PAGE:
With heirloom corn making a comeback, many have been curious about what type of corn Pa would have planted on their farms. During the pioneer era when Pa planted corn, the type of corn planted was typically called either “field corn” or “dent corn” and was the type of corn typically used for cornmeal, which was a major staple for the Ingalls.
This type of corn is characterized by a small indentation or “dent” on the top of each kernel, which forms as the starch inside the kernel dries and hardens during the growing process. Dent corn is a starchy and large-kerneled variety of corn, which is typically used for animal feed, as well as for making cornmeal as the Ingalls did, corn flour, and other food products.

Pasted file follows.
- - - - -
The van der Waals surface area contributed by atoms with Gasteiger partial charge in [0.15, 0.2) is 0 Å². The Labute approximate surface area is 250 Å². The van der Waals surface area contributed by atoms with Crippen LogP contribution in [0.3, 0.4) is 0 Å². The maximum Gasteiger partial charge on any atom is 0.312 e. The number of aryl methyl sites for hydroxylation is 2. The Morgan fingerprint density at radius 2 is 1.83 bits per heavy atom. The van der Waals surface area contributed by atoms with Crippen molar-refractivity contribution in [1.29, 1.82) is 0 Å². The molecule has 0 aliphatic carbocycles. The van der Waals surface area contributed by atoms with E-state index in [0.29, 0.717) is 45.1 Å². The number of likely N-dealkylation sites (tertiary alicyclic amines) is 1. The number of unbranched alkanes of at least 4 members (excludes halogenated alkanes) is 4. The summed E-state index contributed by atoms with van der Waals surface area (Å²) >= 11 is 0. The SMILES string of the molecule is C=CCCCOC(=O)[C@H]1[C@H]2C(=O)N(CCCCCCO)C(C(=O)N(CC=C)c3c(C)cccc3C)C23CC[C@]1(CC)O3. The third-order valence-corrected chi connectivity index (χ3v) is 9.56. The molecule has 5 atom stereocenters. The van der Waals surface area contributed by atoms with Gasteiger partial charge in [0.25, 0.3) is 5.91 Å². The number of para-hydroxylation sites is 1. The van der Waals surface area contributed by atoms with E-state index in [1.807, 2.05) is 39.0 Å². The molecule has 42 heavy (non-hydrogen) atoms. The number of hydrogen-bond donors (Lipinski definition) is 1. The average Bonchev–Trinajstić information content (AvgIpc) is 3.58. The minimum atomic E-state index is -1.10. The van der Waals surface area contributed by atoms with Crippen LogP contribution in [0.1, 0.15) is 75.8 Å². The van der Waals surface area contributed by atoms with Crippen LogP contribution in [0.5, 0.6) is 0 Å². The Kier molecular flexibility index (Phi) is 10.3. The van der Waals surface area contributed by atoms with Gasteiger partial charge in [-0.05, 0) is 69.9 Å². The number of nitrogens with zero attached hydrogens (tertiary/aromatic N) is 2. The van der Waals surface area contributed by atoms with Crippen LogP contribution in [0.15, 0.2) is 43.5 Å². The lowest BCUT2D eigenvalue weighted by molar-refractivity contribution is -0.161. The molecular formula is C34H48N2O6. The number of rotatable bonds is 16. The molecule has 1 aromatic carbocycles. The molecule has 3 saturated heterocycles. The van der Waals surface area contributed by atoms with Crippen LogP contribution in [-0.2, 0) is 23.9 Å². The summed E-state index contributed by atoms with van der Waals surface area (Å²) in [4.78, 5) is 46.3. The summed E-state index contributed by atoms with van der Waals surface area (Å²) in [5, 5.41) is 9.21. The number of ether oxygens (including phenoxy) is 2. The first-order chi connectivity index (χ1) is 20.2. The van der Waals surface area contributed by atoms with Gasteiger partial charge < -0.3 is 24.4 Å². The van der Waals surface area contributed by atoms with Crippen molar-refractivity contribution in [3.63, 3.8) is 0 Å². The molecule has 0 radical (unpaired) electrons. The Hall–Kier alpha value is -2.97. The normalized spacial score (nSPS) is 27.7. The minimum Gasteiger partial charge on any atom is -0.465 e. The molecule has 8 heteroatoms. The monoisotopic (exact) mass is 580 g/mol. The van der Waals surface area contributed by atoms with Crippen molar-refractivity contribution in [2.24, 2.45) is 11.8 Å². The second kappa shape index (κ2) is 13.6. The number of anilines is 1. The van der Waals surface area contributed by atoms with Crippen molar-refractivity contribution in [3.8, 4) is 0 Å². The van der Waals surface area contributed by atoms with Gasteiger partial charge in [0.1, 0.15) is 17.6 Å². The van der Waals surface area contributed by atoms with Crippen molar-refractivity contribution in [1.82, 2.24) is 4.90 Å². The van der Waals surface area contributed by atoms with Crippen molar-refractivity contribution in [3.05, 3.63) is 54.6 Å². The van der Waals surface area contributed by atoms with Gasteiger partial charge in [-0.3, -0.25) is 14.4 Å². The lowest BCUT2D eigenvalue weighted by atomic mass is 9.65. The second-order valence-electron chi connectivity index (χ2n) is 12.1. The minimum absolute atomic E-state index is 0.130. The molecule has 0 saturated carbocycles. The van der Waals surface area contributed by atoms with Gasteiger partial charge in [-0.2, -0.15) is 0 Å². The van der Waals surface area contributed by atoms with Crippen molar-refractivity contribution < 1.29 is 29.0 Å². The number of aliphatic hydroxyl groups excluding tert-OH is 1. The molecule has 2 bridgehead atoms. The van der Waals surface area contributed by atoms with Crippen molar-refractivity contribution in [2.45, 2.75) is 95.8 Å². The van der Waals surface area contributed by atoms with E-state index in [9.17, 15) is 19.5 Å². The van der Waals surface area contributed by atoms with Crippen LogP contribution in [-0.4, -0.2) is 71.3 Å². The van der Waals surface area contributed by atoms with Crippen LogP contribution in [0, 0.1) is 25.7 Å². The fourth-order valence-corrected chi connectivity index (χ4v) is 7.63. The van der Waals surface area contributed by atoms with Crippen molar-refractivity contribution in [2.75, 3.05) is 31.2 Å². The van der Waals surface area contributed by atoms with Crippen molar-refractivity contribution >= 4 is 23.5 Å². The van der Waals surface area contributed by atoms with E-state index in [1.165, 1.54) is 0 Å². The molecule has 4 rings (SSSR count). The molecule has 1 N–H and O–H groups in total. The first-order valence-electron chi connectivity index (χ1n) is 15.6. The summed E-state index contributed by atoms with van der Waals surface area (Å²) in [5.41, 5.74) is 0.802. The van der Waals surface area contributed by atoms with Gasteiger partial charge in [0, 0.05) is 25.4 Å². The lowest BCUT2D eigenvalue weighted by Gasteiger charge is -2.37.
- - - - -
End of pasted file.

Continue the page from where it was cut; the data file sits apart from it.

Field corn is not as sweet as sweet corn which is more commonly consumed as a vegetable, such as corn on the cob or creamed corn.
Field corn is also more drought resistant and can be grown in harsher conditions, which also made it very popular. It was a most appropriate crop for the pioneer’s needs at the time, as it could be stored for long periods of time and used as a staple food source.